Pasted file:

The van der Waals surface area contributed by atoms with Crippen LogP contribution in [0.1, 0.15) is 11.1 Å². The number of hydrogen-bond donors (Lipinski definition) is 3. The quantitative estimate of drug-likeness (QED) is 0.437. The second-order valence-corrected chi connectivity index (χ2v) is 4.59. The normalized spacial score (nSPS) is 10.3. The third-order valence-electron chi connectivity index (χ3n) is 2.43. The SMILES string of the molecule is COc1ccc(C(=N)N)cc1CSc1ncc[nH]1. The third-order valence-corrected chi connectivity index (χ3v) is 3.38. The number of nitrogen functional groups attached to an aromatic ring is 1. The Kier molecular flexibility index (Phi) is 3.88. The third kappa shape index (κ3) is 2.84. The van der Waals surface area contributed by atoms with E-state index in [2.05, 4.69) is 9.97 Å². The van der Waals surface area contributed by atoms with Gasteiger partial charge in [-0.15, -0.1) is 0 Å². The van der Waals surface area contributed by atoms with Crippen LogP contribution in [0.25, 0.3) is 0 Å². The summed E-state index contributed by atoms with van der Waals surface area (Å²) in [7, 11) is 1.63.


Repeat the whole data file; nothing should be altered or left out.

The van der Waals surface area contributed by atoms with Crippen LogP contribution in [0.1, 0.15) is 11.1 Å². The number of hydrogen-bond donors (Lipinski definition) is 3. The quantitative estimate of drug-likeness (QED) is 0.437. The second-order valence-corrected chi connectivity index (χ2v) is 4.59. The normalized spacial score (nSPS) is 10.3. The third-order valence-electron chi connectivity index (χ3n) is 2.43. The SMILES string of the molecule is COc1ccc(C(=N)N)cc1CSc1ncc[nH]1. The third-order valence-corrected chi connectivity index (χ3v) is 3.38. The number of nitrogen functional groups attached to an aromatic ring is 1. The Kier molecular flexibility index (Phi) is 3.88. The third kappa shape index (κ3) is 2.84. The van der Waals surface area contributed by atoms with E-state index in [2.05, 4.69) is 9.97 Å². The van der Waals surface area contributed by atoms with Gasteiger partial charge in [-0.15, -0.1) is 0 Å². The van der Waals surface area contributed by atoms with Crippen LogP contribution in [0.25, 0.3) is 0 Å². The summed E-state index contributed by atoms with van der Waals surface area (Å²) in [7, 11) is 1.63.